Good news: they aren’t, and we discover this when we do the Steps. But first we have to give ourselves permission to accept some hard truths. Not just intellectually, but all the way deep down inside. Not just between our ears but between our ribs. We need to take OA actions not because our sponsor suggests them but because we desperately feel we want to recover, not because we think we ought to. We give ourselves permission to embrace the outcome of recovery instead of the fear of what happens if we don’t recover. We give ourselves permission to succeed rather than to avoid failing.

The Big Book tells us that with an attitude of courage and faith, we cannot fail. We give ourselves permission to put our faith in the Steps rather than drive ourselves crazy in another vain attempt to white knuckle our way to the false promise of self-controlled eating.

We will never achieve self-control with food. But with OA’s help we can achieve something far better. We can have a life of purpose, contentedness, and gratitude instead of food obsession, anxiety, and shame. All we have to do is admit defeat so that we can begin to reclaim victory.


Step of the Month: Step One, Resolutions

  1. We admitted we were powerless over food—that our lives had become unmanageable.

Unmet New Years resolutions are almost as ubiquitous as resolutions themselves. Each of us knows dozens, maybe hundreds of people who decide that January 1st is the day they will start losing weight, not eating this or that, controlling their portion sizes, exercising, or “eating healthy.” Most of these well-intentioned individuals will have broken their resolution before the end of the month. Many before the end of the week.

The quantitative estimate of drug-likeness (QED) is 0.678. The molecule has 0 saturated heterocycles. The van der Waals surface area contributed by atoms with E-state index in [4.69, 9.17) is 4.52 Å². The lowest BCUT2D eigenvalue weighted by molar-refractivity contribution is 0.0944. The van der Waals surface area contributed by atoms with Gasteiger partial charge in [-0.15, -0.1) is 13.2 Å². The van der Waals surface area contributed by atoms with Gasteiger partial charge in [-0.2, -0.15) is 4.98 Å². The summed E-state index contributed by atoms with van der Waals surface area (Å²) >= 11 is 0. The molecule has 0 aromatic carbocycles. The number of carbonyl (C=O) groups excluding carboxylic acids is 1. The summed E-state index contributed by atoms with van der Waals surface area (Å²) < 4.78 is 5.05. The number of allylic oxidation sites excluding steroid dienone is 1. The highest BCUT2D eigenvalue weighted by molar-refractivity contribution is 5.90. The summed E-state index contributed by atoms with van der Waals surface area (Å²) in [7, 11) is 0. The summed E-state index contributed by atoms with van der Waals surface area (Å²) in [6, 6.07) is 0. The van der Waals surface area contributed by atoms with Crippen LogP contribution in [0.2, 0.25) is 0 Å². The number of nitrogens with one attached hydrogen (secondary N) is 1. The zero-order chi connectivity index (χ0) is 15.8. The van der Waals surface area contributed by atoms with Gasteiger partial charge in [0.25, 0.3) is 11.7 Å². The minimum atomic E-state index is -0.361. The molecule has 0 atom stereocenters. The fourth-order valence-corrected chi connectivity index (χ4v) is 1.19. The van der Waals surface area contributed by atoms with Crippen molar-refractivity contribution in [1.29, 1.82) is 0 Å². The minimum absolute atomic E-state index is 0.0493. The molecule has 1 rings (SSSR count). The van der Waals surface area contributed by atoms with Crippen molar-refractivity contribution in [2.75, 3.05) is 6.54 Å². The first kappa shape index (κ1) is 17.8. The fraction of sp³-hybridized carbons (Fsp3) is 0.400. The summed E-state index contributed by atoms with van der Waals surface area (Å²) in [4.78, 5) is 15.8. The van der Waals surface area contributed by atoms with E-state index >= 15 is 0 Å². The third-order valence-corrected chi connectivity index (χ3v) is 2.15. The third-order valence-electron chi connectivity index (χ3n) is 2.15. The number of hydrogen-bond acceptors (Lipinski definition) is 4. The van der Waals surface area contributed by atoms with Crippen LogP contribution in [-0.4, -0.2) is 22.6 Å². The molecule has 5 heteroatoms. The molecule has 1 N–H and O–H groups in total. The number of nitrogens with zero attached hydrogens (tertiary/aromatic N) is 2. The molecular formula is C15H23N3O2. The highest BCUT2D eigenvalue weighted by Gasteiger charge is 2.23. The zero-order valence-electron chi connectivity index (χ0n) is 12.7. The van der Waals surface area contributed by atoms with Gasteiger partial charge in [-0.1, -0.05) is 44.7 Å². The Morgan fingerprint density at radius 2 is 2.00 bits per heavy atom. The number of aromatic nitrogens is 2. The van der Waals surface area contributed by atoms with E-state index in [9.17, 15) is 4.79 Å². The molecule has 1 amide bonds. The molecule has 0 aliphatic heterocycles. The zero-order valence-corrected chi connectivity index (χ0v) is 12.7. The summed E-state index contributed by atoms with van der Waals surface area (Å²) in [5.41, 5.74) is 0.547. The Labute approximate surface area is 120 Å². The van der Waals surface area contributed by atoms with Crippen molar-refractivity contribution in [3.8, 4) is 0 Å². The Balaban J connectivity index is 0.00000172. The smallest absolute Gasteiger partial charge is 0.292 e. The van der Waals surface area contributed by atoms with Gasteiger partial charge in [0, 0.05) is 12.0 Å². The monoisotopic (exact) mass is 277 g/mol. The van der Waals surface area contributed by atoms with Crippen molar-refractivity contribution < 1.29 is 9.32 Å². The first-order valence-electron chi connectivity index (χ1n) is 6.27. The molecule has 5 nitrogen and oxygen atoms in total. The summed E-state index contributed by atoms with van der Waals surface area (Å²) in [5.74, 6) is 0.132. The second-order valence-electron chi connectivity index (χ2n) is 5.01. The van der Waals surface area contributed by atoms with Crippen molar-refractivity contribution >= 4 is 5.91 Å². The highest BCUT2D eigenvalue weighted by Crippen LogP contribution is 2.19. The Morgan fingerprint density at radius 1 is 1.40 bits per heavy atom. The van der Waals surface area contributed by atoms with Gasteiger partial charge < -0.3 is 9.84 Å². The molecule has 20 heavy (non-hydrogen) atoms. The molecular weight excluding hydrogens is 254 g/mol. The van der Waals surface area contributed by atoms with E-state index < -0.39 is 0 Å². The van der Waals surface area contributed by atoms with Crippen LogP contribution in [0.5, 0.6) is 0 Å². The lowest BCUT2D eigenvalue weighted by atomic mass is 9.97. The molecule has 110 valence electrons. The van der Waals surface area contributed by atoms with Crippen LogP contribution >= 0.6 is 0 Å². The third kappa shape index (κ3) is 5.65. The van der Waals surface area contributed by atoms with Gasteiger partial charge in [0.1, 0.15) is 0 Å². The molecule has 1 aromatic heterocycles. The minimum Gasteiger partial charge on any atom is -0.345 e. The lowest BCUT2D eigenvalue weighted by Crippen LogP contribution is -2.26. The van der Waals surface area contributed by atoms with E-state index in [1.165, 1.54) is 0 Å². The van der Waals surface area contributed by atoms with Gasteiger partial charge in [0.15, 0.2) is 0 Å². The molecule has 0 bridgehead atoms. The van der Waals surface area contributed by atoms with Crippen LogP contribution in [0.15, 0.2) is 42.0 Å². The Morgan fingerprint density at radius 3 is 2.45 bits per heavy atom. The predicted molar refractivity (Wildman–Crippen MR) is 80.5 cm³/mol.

How many times did we compulsive eaters resolve to stop binging, to cease numbing ourselves with food, or to get right with our bodies? How many, many times? We didn’t need an excuse like the new year either. In “The Doctor’s Opinion” in the Big Book, Dr. Silkworth describes the cycle of addiction as including “a firm resolution” never to abuse our substance again. We entered this cycle multiple times daily, thousands of times yearly. Of course, that’s not the end of the cycle, it just takes us back to the beginning of it because we are filled with remorse and worry that the next time will be just like every other time. And so our firm resolve dissolves.

Yes, the difference between compulsive eaters and all those many people making food-related resolutions is that they can stop and we can’t. Oh, we might stop for a little while. Maybe even several months or years. But in the meantime we’re utterly miserable, or we turn to some other substance or activity to take the place of food. But eventually we will return to food because we’ll still be thinking about it all the while. While we think we are abstaining, we are merely white-knuckling it. We imagine our high resolve will win out, but inside we know the truth of our powerlessness.